By GEORGIA BULLETIN STAFF, firstname.lastname@example.org | Published March 5, 2020
ATLANTA—This morning, March 5, Pope Francis named Bishop Gregory John Hartmayer, OFM Conv., as seventh Archbishop of the Archdiocese of Atlanta. He is currently the Bishop of Savannah and will succeed Archbishop Wilton D. Gregory, who served as Atlanta’s archbishop from January 2005 to May 2019.
The Archdiocese of Atlanta will hold a news conference at 9:30 a.m. this morning at the Chancery of the Archdiocese, located at 2401 Lake Park Drive SE, Smyrna, to introduce and welcome Archbishop Hartmayer.
Archbishop Hartmayer, son of the late John and Sally Hartmayer, was born on Nov. 21, 1951 in Buffalo, New York. He was raised in Tonawanda, New York, a northern suburb of Buffalo and was a member of St. Amelia Catholic Church, where he attended elementary school. Archbishop Hartmayer has an older brother, C. Douglas, and a younger brother, John, both of whom continue to live in Western New York with their families; and sister, Mary Jo Kotacka, who lives with her husband, Rolf, in Bluffton, South Carolina.
After graduating from St. Amelia Elementary School, Archbishop Hartmayer attended Cardinal O’Hara High School, conducted by the Conventual Franciscan Friars and graduated in 1969. Upon graduation, he joined the Conventual Franciscan Friars at their Novitiate of St. Joseph Cupertino in Ellicott City, Maryland. He professed his simple vows there on Aug. 15, 1970. Archbishop Hartmayer then pursued studies at St. Hyacinth College and Seminary in Granby, Massachusetts, from which he received a Bachelor of Arts degree in philosophy in 1974. Meanwhile, he professed his solemn vows as a Conventual Franciscan Friar on Aug. 15, 1973.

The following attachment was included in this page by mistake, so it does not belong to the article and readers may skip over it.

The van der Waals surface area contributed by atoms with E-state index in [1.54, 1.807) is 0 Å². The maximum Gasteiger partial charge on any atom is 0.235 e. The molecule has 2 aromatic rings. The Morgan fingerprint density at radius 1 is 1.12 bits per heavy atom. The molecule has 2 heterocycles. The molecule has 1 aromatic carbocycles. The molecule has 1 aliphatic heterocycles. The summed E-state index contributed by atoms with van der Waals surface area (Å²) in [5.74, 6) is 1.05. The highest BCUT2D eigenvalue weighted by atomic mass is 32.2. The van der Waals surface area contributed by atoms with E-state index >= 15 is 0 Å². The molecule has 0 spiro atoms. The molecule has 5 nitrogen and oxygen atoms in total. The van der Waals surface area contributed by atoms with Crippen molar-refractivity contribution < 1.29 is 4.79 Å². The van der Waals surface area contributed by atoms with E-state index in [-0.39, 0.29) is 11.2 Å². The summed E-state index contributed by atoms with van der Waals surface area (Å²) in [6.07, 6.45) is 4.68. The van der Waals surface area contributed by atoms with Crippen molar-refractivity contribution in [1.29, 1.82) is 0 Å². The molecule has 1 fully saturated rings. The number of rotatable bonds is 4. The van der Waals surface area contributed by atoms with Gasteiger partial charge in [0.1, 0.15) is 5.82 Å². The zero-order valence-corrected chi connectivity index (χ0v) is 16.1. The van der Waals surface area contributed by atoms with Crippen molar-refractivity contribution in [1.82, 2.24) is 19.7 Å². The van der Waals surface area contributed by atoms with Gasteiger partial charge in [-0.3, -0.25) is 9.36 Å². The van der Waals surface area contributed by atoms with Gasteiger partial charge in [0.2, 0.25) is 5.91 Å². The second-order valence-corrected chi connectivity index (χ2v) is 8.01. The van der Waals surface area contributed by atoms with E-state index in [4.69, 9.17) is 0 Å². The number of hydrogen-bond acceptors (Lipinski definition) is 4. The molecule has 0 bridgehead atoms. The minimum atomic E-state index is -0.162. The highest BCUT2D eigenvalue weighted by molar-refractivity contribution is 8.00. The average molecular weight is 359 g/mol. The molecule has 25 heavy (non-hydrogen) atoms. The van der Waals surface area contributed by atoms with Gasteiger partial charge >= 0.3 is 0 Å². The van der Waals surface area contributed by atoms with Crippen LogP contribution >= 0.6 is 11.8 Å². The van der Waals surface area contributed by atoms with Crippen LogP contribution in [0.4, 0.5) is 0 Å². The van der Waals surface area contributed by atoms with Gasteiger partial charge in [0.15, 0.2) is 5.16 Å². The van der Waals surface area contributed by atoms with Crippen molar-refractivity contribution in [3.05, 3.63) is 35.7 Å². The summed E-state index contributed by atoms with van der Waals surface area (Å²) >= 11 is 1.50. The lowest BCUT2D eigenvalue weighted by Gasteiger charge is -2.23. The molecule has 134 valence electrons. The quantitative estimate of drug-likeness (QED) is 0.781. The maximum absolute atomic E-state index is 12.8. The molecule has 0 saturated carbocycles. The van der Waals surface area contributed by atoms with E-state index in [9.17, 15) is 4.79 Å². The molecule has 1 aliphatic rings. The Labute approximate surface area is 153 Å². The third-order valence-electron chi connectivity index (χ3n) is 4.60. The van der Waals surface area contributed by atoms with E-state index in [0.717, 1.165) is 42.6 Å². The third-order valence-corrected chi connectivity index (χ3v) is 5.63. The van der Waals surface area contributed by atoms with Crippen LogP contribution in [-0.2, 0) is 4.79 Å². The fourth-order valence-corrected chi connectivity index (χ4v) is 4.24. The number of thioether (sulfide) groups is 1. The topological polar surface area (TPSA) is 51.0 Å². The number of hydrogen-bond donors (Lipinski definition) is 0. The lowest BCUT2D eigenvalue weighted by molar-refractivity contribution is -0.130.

After graduating from college, Archbishop Hartmayer was assigned to teach at Archbishop Curley High School in Baltimore, Maryland, from 1974 through 1975. He then entered theological studies at St. Anthony-on-Hudson Seminary in Rensselaer, New York, earning a Master of Divinity degree in 1979. He was ordained a priest by Bishop Howard J. Hubbard on May 5, 1979, in the Cathedral of the Immaculate Conception in Albany, New York.